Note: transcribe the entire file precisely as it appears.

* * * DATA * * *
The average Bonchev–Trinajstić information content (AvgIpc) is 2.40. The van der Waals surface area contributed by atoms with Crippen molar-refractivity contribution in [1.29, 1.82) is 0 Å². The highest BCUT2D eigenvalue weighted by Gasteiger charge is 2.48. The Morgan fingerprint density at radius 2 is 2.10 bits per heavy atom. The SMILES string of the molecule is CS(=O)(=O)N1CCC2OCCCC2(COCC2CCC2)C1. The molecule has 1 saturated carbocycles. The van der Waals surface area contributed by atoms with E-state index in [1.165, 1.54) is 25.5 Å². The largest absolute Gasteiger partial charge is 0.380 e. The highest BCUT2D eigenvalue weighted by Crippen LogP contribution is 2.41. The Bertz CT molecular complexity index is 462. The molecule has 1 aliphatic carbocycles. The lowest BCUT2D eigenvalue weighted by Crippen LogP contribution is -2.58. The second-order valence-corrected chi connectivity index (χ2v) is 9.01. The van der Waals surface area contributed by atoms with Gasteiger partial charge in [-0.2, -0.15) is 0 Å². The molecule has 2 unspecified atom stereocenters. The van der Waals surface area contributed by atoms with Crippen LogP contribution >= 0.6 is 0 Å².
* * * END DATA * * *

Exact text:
The average Bonchev–Trinajstić information content (AvgIpc) is 2.40. The van der Waals surface area contributed by atoms with Crippen molar-refractivity contribution in [1.29, 1.82) is 0 Å². The highest BCUT2D eigenvalue weighted by Gasteiger charge is 2.48. The Morgan fingerprint density at radius 2 is 2.10 bits per heavy atom. The SMILES string of the molecule is CS(=O)(=O)N1CCC2OCCCC2(COCC2CCC2)C1. The molecule has 1 saturated carbocycles. The van der Waals surface area contributed by atoms with E-state index in [1.165, 1.54) is 25.5 Å². The largest absolute Gasteiger partial charge is 0.380 e. The highest BCUT2D eigenvalue weighted by Crippen LogP contribution is 2.41. The Bertz CT molecular complexity index is 462. The molecule has 1 aliphatic carbocycles. The lowest BCUT2D eigenvalue weighted by Crippen LogP contribution is -2.58. The second-order valence-corrected chi connectivity index (χ2v) is 9.01. The van der Waals surface area contributed by atoms with Gasteiger partial charge in [-0.2, -0.15) is 0 Å². The molecule has 2 unspecified atom stereocenters. The van der Waals surface area contributed by atoms with Crippen LogP contribution >= 0.6 is 0 Å².